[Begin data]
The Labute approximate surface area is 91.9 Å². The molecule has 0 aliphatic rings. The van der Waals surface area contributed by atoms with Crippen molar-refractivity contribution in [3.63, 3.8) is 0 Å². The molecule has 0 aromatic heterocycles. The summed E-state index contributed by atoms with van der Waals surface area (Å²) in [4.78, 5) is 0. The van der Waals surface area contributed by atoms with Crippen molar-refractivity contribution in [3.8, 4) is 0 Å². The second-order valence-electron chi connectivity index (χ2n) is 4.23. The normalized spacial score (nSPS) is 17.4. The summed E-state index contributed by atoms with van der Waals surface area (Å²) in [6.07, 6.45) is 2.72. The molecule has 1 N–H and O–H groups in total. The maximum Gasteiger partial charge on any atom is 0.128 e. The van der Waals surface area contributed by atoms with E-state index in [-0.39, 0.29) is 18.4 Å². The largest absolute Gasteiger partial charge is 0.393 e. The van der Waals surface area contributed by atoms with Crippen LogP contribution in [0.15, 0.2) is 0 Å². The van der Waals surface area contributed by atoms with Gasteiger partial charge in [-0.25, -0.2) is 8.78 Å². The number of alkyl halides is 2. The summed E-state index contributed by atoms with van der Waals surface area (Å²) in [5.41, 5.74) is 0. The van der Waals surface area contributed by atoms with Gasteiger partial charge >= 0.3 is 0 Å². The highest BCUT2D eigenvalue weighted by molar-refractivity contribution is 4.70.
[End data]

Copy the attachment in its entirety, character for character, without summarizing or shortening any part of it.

The Labute approximate surface area is 91.9 Å². The molecule has 0 aliphatic rings. The van der Waals surface area contributed by atoms with Crippen molar-refractivity contribution in [3.63, 3.8) is 0 Å². The molecule has 0 aromatic heterocycles. The summed E-state index contributed by atoms with van der Waals surface area (Å²) in [4.78, 5) is 0. The van der Waals surface area contributed by atoms with Crippen molar-refractivity contribution in [3.8, 4) is 0 Å². The second-order valence-electron chi connectivity index (χ2n) is 4.23. The normalized spacial score (nSPS) is 17.4. The summed E-state index contributed by atoms with van der Waals surface area (Å²) in [6.07, 6.45) is 2.72. The molecule has 1 N–H and O–H groups in total. The maximum Gasteiger partial charge on any atom is 0.128 e. The van der Waals surface area contributed by atoms with E-state index in [-0.39, 0.29) is 18.4 Å². The largest absolute Gasteiger partial charge is 0.393 e. The van der Waals surface area contributed by atoms with Crippen LogP contribution in [0.15, 0.2) is 0 Å². The van der Waals surface area contributed by atoms with Gasteiger partial charge in [-0.25, -0.2) is 8.78 Å². The number of alkyl halides is 2. The summed E-state index contributed by atoms with van der Waals surface area (Å²) in [5.41, 5.74) is 0. The van der Waals surface area contributed by atoms with Gasteiger partial charge >= 0.3 is 0 Å². The highest BCUT2D eigenvalue weighted by molar-refractivity contribution is 4.70.